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The Baptism of the Lord [8:00 a.m. Holy Communion]; Luke 3:15-17, 21-22

In the Orthodox Churches the important truth at this time of year is not that our Lord was born, but that he was manifested to humanity as the incarnate God. Therefore the great festival among Orthodox Christians is not Christmas (Jan 7 this year), but Epiphany. On that day (Jan 19 this year), two manifestations are celebrated; Christ’s birth and baptism. The birth seems to have been incorporated largely because of a legend that Jesus was baptized on his 30th birthday. The significant event was the baptism, when God the Father publicly acknowledged Jesus as the Son of God, and when Jesus was given the Holy Spirit, visibly, in the form of a dove. In the mind of the Eastern Church, this was the beginning of Jesus’s work in the world as the Son of God and the world’s redeemer.

In the Western Church Christmas became established first, and when Epiphany began to be celebrated certain adaptations were made, notably, that our attention was directed to the visit of the Magi, and the story of our Lord’s baptism regrettably dropped out of the liturgical picture at Epiphany. Happily, with the revision of the lectionary, we have it back again, and the Sunday after Epiphany (which this year in the West is today) is now annually celebrated as the Baptism of the Lord.

So, to today’s Gospel. If you read it carefully, and especially if you include one more verse (“Jesus was about thirty years old when he began his work.”), you will see that St. Luke treats our Lord’s baptism as a kind of inauguration ceremony. Prior to the event, John the Baptist is thought to be, at least possibly, the Messiah. John denies this, and speaks of one who is coming, who will baptize with the Holy Spirit and fire. The baptism of Jesus is almost mentioned as an afterthought; the important event is the descent of the Holy Spirit upon Jesus, and the voice from heaven announcing (about Jesus) that, “You are my Son, the Beloved; with you I am well pleased.” Clearly, it is Jesus, not John, who is the Messiah, whose work has now begun.

That work, as we well know, was to reach its climax in our Saviour’s sacrificial death on Golgotha, which means in a broad sense, Jesus, when he was baptized, was beginning to walk the way of the cross. Certainly everything he did from that time on was in line with his redemptive purpose: the healing of the sick, the casting out of evil spirits, the raising of the dead, the preaching of the good news. He was committed to do these things; he had come into the world precisely to save, to liberate, to bring people into God’s dominion. This was his task, and he began it on the day of his baptism.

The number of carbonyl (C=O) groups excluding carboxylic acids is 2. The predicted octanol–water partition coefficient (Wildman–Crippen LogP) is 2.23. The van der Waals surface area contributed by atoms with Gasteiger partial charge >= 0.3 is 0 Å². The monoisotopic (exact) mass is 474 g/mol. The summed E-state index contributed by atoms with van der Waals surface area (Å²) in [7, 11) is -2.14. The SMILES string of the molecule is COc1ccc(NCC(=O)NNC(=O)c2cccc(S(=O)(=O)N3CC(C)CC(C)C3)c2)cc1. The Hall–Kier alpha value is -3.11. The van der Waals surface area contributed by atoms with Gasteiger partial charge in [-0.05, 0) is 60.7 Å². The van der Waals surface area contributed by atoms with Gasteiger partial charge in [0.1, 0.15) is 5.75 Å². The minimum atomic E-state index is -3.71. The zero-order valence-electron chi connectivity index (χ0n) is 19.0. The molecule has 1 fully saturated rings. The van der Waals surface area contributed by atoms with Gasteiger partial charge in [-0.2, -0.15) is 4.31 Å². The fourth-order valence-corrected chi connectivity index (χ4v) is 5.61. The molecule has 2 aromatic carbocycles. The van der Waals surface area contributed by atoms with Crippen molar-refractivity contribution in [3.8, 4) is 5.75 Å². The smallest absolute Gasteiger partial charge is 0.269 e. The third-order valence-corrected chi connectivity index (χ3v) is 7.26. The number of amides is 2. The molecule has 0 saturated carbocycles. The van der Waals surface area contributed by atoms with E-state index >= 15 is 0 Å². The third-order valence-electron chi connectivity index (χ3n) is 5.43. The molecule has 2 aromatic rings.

With all this in mind, the tie between Christ’s baptism and our own begins to become clear. Observance of the Lord’s baptism connects our sense of vocation to the life of Christ. We too, by our baptism, are committed to the redemptive task, and we agree to do this by the same method, the cross. Certainly, this is not the most pleasant assignment in the world, nor is it one that most of us would choose without God’s call. We recoil from sacrifice and suffering; we are interested in a good time. We want to be spiritual, but we don’t want a spirituality that leads to crucifixion. Yet, as St. John of the Cross wrote, “It is not the act of a good disciple to flee from the cross in order to enjoy the sweetness of an easy piety.”

It is sobering to reflect that we are committed by our baptism to a way of life that requires us to live no longer for ourselves, but for him who for our sake died and was raised. We can refuse, of course, to follow through with this. But to do this amounts to a repudiation of our baptism and our status as Christian people, and if we are to do this we must be clear about it! Unquestionably, there are many baptized people who do not live as baptized people. Nevertheless, the requirement remains; if we live as though we had not been baptized, we do so at our soul’s peril.

The New Testament imagery is one of drowning in baptism. St. Paul keeps writing about being baptized into the death of Christ, a death which, since it is associated with baptism, is to be thought of as a drowning. The threat in baptism is, that if you go all the way under the water, you may not come up again. And Paul means this not only as a threat, but as the actuality of death; there is to be a real killing of the old sinful self. And in Paul’s imagery this is to happen daily, hourly, each moment, so that the person new in Christ can continually come forth and arise. Every moment is Resurrection Day in the Christian experience!

It is by this continual dying to our old self, the self that wants to be comfortable and safe, and rising again to our new baptismal life in Christ, that we are able to walk the way of the cross. With the life of our Lord as our model, we too can believe that God will grant us the resources, the strength, the grace we need to fulfil our vocation to a Christ-like life. We can draw on our baptism, and receive through a life of obedience and prayer all the empowerment we will need to persevere. And yes, we will walk the way of the cross, but in that way even our trials may become an epiphany, a showing-forth of God’s power and glory, as well as the core of our own redemption story.

Copyright ©2019 by Gerry Mueller.